Vitamin C For Your Skin: What You Should Know

Benefits of Vitamin C

The beloved vitamin we use to help boost our immune system during the cold and flu season can also do wonders for our complexion. Vitamin C is one of the most promising, researched-backed ingredients in skincare.

Vitamin C is vital nutrient. It’s also an antioxidant that helps to neutralize free radicals – the same free radicals that can accelerate the aging process (stop right there free radicals!).  Vitamin C is also critical in the formation of collagen, a building block of skin elasticity.  When collagen breaks down, skin becomes thin, fragile and wrinkles become visible.

 

Topical Vitamin C Skin Benefits: The Ultimate Glow-Getter

Vitamin C in skincare is prized for its glow-inducing effect. When applied topically, vitamin C has three main skin benefits:

1. Vitamin C protects skin from environmental stressors. Vitamin C is an antioxidant. It neutralizes free radicals, in turn, helping to protect against skin changes associated with environmental aggressors.

2. Vitamin C reduces the appearance of wrinkles and fine lines. Research shows that vitamin C helps to reduce the look of fine lines, wrinkles and visibly increases the look of firmness.

3. Vitamin C reduces the appearance of dark spots. Vitamin C helps to visibly brighten skin tone, reducing the look of dark spots, promoting a more even-looking skin tone.

 

Vitamin C For Glowing Skin

 

L-Ascorbic Acid: The Common Vitamin C For Your Skin

The most common form of vitamin C used in skincare is L-ascorbic acid. This form is typically manufactured from genetically engineered corn sugars that are hydrogenated and processed with acetone. L-ascorbic acid can be found in natural and organic skin care products. It should be noted that it is the most researched and well-documented form of vitamin C for skincare. L-ascorbic is also the most cost-effective form of vitamin C to formulate with, but extremely difficult to get right. L-ascorbic acid is sensitive to light, air and water. It also requires a low pH formula for optimal stability, which can be irritating to skin. Because L-ascorbic acid and other water-soluble forms of vitamin C are highly susceptible to oxidation, they can become inactive and potentially harmful over time.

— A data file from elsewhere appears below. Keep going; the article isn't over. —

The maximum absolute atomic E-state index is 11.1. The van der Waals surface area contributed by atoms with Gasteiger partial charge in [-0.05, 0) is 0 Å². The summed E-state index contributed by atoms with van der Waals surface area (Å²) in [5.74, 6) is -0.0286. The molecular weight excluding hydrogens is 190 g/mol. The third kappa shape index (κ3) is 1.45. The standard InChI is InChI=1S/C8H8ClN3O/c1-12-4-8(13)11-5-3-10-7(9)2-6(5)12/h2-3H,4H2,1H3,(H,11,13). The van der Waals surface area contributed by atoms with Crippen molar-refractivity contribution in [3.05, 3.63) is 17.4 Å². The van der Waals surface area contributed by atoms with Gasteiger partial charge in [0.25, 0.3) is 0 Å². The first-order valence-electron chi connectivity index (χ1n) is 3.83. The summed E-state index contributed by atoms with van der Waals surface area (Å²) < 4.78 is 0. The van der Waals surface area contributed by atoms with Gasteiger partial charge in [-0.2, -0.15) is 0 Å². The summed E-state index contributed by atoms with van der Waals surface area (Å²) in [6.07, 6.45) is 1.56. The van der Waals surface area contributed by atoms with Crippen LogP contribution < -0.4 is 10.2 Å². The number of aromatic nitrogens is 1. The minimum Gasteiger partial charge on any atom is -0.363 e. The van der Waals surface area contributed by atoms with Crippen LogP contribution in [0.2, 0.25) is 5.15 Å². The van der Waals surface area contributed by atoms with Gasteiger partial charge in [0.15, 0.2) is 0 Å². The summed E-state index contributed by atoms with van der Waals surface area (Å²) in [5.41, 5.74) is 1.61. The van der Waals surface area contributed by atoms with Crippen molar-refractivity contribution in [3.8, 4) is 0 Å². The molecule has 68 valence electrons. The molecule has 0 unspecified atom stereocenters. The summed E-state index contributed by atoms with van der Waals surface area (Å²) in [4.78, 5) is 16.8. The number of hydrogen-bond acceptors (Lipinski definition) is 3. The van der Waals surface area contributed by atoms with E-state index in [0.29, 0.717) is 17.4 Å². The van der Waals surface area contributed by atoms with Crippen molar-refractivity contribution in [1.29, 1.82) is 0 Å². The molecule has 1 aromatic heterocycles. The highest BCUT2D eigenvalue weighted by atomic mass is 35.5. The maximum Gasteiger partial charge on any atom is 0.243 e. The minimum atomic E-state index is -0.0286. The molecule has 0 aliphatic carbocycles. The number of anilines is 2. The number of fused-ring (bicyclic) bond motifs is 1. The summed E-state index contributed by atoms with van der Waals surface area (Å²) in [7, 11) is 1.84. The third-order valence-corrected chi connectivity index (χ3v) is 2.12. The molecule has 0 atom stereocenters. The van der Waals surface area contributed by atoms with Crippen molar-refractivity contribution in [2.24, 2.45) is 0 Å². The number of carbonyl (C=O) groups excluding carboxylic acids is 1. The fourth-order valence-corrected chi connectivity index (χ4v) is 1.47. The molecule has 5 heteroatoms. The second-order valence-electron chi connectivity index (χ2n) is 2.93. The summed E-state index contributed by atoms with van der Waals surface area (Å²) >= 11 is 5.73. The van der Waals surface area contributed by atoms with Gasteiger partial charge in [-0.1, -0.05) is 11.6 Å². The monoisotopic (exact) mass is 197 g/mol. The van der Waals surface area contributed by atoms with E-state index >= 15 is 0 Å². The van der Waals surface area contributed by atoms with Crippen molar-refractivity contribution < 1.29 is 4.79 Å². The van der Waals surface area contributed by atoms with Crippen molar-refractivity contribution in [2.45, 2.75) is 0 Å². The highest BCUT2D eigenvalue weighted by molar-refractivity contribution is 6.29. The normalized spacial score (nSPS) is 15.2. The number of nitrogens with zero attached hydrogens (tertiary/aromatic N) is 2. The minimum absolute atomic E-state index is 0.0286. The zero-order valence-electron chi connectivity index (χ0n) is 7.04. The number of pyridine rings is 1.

Arctic-C Vitamin C Brightening Serum

Organic. Phytoactive. Skin Nourishment.

Looking For A Vitamin C Serum With THD Ascorbate?

Tetrahexyldecyl Ascorbate: The Best Vitamin C For Your Skin

A highly prized form of vitamin C is tetrahexyldecyl ascorbate. This is a high-quality, oil-soluble form of vitamin C. Tetrahexyldecyl ascorbate is not only sought after for its superior stability, but also greater ability to penetrate the skin. Peer-reviewed studies show that it is able to penetrate the uppermost layer of skin (epidermis) and deepest layer of skin (dermis). Tetrahexyldecyl ascorbate is also a gentle vitamin C form, generally tolerated by sensitive skin, unlike many other forms. As a matter of fact, this is the form of vitamin c we use in our Arctic-C Vitamin C Brightening Serum.

 

The Truly Organic Vitamin C For Your Skin

Some of the natural sources of vitamin C we use here at Root Science come in the form rosehip, hibiscus and orange peel. We source these 100% certified organic and unrefined, which means they not only contain vitamin C but also bioflavanoids, phytonutrients, enzymes and antioxidants.

 

How To Choose The Best Vitamin C Serum For Your Skin

When searching for the best vitamin C serum, consider what your skin needs, first and foremost. Pretty packaging and pleasing scents are fun, however, do nothing for your complexion. As a matter of fact, they can do more harm than good.

The Best Vitamin C Serums Contain:

1. Stable Vitamin C Form: Tetrahexyldecyl Ascorbate or Sodium Ascorbyl Palmitate
2. Concentration: 10-20% Vitamin C
3. Complimentary Ingredients: Vitamin E, Ferulic Acid, Astaxanthin
4. Protective Packaging: Light Blocking Glass + Pump

 

What You Don’t Want In Your Vitamin C Serum